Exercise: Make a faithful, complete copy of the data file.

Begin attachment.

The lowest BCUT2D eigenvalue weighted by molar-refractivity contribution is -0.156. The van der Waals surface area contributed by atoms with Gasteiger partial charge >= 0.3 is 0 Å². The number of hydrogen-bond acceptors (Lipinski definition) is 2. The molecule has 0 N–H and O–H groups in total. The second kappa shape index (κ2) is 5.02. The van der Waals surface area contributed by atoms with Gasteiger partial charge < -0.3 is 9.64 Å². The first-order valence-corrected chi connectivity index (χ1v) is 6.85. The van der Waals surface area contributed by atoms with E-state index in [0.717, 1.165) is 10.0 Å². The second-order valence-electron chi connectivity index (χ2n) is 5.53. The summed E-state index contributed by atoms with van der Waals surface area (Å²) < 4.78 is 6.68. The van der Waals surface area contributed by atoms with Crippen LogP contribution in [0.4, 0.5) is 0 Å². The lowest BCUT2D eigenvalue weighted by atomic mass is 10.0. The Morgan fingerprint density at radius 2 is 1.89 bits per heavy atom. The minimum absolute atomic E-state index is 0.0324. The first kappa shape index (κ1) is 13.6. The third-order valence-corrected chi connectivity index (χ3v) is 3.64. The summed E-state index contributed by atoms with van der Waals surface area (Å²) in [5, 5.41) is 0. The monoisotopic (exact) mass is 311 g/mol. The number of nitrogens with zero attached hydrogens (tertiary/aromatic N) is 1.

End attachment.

The lowest BCUT2D eigenvalue weighted by molar-refractivity contribution is -0.156. The van der Waals surface area contributed by atoms with Gasteiger partial charge >= 0.3 is 0 Å². The number of hydrogen-bond acceptors (Lipinski definition) is 2. The molecule has 0 N–H and O–H groups in total. The second kappa shape index (κ2) is 5.02. The van der Waals surface area contributed by atoms with Gasteiger partial charge < -0.3 is 9.64 Å². The first-order valence-corrected chi connectivity index (χ1v) is 6.85. The van der Waals surface area contributed by atoms with E-state index in [0.717, 1.165) is 10.0 Å². The second-order valence-electron chi connectivity index (χ2n) is 5.53. The summed E-state index contributed by atoms with van der Waals surface area (Å²) < 4.78 is 6.68. The van der Waals surface area contributed by atoms with Crippen LogP contribution in [0.4, 0.5) is 0 Å². The lowest BCUT2D eigenvalue weighted by atomic mass is 10.0. The Morgan fingerprint density at radius 2 is 1.89 bits per heavy atom. The minimum absolute atomic E-state index is 0.0324. The first kappa shape index (κ1) is 13.6. The third-order valence-corrected chi connectivity index (χ3v) is 3.64. The summed E-state index contributed by atoms with van der Waals surface area (Å²) in [5, 5.41) is 0. The monoisotopic (exact) mass is 311 g/mol. The number of nitrogens with zero attached hydrogens (tertiary/aromatic N) is 1.